Tuesday, 28 April 2015

What does it mean? Scratch terms you need to know



A brief guide to some of the key terms and features of popular coding tool Scratch.


Scratch is swiftly becoming one of the most popular tools for teaching coding in the classroom. We definitely recommend it - it's great fun and simplifies the programming process really well - but it does come with its own lingo, which teachers will need to know before they start using it with pupils.

The techno-whizz need go no further. This guide is for anyone who thinks hats are for heads, stages are for theatres and Sprite is a fizzy drink of lemon and lime.


Scratch user interface - Includes everything needed to create a project. On the left is the stage and sprite list, in the centre the blocks palette (filled with click-and-drag code fragments called ‘blocks’ - see below), and on the right the scripts/costumes/sounds editors.

Blocks - Puzzle-piece shapes which snap together to create code. There are 12 categories of blocks, including motion, looks, sound, pen, control, sensing, operators, and variables.

Sprites - Objects which are used to make up Scratch projects. They can be user-created, uploaded, or found in the sprites library.

Costume - Images used to define how a sprite looks. Costumes may be of these image formats: JPG, BMP, PNG, or GIF. Each sprite as at least one costume, but can have more – for example, the position of the arms and legs of a dancing sprite may change as it moves.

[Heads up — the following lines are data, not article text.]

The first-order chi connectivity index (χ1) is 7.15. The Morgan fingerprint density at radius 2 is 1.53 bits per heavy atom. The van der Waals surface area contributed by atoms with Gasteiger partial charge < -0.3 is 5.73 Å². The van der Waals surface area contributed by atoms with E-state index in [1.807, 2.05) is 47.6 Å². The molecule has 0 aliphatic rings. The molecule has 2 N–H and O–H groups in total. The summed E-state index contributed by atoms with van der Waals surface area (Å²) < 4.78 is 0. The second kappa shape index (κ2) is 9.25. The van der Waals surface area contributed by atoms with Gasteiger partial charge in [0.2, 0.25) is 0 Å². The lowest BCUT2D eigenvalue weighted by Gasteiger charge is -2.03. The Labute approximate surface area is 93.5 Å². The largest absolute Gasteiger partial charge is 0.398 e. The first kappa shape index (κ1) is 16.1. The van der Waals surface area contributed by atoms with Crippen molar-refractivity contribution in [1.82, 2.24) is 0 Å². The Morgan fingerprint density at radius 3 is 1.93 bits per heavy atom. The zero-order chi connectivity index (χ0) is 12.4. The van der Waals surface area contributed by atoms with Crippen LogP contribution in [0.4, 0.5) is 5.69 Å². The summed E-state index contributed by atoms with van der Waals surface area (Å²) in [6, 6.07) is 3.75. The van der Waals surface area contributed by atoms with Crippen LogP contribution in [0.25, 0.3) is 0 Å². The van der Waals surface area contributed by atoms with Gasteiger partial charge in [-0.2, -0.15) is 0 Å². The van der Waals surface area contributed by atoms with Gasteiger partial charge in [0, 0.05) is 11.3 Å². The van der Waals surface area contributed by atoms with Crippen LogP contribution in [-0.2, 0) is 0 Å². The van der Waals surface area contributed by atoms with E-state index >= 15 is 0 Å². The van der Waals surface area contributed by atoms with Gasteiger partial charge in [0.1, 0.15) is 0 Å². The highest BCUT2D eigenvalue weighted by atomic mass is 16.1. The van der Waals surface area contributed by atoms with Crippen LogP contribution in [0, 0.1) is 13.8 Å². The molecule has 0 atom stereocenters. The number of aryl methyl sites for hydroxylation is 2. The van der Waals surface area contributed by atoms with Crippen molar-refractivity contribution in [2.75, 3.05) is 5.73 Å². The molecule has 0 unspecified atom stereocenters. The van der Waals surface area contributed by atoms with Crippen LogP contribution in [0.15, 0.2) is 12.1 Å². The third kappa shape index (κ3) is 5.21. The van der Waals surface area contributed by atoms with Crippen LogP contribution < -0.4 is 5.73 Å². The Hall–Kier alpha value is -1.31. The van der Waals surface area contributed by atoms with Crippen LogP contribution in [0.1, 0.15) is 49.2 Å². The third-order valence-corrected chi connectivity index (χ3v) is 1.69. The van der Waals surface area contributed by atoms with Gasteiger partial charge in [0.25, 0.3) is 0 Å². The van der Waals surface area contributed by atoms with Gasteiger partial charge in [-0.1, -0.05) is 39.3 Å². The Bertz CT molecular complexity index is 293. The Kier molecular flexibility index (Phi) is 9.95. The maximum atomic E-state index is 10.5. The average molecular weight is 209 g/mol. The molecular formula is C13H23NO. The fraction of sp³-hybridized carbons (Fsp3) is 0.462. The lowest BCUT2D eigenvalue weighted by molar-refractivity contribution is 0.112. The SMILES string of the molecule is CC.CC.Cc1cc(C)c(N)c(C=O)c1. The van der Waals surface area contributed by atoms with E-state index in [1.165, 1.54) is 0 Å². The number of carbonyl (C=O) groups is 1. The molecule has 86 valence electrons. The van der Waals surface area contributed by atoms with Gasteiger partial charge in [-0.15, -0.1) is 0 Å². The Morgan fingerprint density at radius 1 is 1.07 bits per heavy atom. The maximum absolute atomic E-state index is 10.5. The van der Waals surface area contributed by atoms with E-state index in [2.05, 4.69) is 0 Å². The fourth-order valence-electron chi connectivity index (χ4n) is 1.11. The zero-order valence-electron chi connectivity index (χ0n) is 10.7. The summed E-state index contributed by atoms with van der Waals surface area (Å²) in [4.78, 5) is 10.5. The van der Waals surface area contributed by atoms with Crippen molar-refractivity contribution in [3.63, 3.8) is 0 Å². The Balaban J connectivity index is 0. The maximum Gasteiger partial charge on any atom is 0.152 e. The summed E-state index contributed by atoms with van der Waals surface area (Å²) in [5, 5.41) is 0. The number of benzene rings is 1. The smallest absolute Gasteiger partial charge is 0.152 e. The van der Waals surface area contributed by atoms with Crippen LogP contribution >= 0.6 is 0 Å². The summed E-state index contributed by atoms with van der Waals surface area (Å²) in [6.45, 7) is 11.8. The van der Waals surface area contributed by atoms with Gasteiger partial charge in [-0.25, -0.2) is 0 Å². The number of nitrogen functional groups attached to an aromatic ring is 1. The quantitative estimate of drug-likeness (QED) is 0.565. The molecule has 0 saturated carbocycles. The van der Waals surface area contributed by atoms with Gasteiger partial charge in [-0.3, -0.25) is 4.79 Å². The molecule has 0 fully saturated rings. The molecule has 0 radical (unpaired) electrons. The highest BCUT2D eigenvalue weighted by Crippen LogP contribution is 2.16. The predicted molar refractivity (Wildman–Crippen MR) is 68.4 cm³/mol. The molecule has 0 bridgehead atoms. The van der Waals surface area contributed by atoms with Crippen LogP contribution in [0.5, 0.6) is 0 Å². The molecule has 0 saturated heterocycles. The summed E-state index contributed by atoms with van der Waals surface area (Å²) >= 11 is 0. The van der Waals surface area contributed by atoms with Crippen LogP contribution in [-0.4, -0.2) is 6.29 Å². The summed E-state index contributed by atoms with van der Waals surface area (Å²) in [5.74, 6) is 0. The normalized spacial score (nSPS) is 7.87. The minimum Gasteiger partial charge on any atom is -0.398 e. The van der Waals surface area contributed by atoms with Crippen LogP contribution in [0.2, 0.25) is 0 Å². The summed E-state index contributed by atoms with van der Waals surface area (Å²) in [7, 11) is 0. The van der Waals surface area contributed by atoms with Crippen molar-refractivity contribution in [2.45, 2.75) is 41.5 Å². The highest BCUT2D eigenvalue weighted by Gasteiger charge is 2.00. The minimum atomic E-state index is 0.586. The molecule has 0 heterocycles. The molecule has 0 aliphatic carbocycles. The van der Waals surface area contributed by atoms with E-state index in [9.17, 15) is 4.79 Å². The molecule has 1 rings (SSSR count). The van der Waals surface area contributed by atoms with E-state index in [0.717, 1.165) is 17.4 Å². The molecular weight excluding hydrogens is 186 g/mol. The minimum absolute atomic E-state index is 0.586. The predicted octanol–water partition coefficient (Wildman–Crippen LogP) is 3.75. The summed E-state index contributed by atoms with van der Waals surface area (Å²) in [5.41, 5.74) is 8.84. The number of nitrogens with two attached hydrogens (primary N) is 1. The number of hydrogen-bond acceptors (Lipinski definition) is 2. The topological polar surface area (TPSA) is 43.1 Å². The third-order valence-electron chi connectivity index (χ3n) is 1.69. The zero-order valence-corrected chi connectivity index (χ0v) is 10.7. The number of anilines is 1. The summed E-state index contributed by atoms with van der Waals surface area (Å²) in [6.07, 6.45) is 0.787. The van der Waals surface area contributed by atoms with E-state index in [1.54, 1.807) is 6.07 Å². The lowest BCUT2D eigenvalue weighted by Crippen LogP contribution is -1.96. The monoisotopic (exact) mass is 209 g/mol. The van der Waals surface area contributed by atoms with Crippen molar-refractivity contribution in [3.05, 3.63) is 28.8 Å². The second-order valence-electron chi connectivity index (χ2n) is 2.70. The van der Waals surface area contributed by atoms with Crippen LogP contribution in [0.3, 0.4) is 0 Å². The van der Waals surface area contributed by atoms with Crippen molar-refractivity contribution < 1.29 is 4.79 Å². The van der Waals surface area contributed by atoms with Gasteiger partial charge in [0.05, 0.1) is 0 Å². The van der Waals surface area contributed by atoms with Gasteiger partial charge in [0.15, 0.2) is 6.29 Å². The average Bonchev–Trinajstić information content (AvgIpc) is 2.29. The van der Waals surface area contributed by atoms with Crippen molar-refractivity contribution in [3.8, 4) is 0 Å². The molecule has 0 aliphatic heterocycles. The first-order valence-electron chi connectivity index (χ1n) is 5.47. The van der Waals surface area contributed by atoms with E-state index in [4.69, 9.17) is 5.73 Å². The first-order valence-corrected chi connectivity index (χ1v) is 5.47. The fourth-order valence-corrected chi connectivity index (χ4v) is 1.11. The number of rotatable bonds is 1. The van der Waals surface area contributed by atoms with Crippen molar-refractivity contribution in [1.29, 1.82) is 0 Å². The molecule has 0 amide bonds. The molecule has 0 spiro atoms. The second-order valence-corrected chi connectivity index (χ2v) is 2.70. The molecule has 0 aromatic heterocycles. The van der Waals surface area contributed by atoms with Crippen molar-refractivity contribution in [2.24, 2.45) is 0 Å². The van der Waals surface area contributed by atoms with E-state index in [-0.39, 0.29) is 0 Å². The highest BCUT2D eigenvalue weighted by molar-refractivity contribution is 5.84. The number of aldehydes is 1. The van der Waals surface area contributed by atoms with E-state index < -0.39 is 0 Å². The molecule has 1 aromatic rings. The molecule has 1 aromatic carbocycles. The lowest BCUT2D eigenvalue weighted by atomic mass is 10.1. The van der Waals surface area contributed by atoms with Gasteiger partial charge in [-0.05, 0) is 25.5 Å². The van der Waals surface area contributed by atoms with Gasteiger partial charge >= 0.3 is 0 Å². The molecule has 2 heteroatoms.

Stage - The term for the background of the project. It can have scripts, backdrops and sounds. No sprites can move behind the stage - the stage is always at the back layer.

Backdrop - Costumes for the stage. Backdrops are used to change the appearance of the stage.

Script - A collection or stack of blocks that all interlock with one another. They determine how the sprites interact with each other and the backdrop.

Hat block - The block used to start a script – for example, the hat block may program a game to begin when the green flag is clicked. Hat blocks are designed to sit at the top of a script, and no block can be place on top of them.

Green flag - A button which, when clicked, will start all scripts in that project that are hatted with the ‘When Green Flag Clicked’ block.

Stop sign - A button which, when clicked, stops the running project immediately.

Project sharing - Allows others to view your projects, look inside them, and remix them. To share your project, click the ‘share’ button in the orange bar above the project screen. Sharing a project shares it with users all over the world, so avoid including any personal information.

Project notes - Notes that accompany a shared project, explaining to others what the project is about and how to use it. They appear to the right of a shared project’s webpage, and are visible to all users.

For more information, visit: wiki.scratch.mit.edu/wiki/Scratch_Wiki_Home.

For ideas for using Scratch in the classroom, see Dylan Ryder's article, Starting from Scratch, in the most recent issue of Creative Teaching and Learning magazine.

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